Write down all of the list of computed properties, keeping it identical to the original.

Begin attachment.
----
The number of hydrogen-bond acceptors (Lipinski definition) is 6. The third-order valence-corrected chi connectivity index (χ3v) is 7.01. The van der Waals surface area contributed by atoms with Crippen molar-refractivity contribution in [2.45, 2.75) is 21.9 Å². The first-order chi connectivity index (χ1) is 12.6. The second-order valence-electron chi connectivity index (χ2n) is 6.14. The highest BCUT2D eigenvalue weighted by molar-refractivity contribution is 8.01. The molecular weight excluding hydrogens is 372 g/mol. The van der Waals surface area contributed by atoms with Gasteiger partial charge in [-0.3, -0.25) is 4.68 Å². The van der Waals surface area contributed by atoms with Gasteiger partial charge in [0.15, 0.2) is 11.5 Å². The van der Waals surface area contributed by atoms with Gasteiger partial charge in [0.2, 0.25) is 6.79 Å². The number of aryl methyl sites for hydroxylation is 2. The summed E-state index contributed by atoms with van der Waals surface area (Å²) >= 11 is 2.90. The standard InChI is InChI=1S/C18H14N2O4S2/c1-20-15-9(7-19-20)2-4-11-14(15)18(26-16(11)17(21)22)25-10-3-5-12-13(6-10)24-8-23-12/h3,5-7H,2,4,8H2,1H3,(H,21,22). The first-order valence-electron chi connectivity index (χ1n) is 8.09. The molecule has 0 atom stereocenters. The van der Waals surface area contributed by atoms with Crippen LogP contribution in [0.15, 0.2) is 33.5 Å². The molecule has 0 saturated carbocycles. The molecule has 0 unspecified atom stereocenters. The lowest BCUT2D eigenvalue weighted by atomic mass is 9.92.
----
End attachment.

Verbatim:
The number of hydrogen-bond acceptors (Lipinski definition) is 6. The third-order valence-corrected chi connectivity index (χ3v) is 7.01. The van der Waals surface area contributed by atoms with Crippen molar-refractivity contribution in [2.45, 2.75) is 21.9 Å². The first-order chi connectivity index (χ1) is 12.6. The second-order valence-electron chi connectivity index (χ2n) is 6.14. The highest BCUT2D eigenvalue weighted by molar-refractivity contribution is 8.01. The molecular weight excluding hydrogens is 372 g/mol. The van der Waals surface area contributed by atoms with Gasteiger partial charge in [-0.3, -0.25) is 4.68 Å². The van der Waals surface area contributed by atoms with Gasteiger partial charge in [0.15, 0.2) is 11.5 Å². The van der Waals surface area contributed by atoms with Gasteiger partial charge in [0.2, 0.25) is 6.79 Å². The number of aryl methyl sites for hydroxylation is 2. The summed E-state index contributed by atoms with van der Waals surface area (Å²) >= 11 is 2.90. The standard InChI is InChI=1S/C18H14N2O4S2/c1-20-15-9(7-19-20)2-4-11-14(15)18(26-16(11)17(21)22)25-10-3-5-12-13(6-10)24-8-23-12/h3,5-7H,2,4,8H2,1H3,(H,21,22). The first-order valence-electron chi connectivity index (χ1n) is 8.09. The molecule has 0 atom stereocenters. The van der Waals surface area contributed by atoms with Crippen LogP contribution in [0.15, 0.2) is 33.5 Å². The molecule has 0 saturated carbocycles. The molecule has 0 unspecified atom stereocenters. The lowest BCUT2D eigenvalue weighted by atomic mass is 9.92.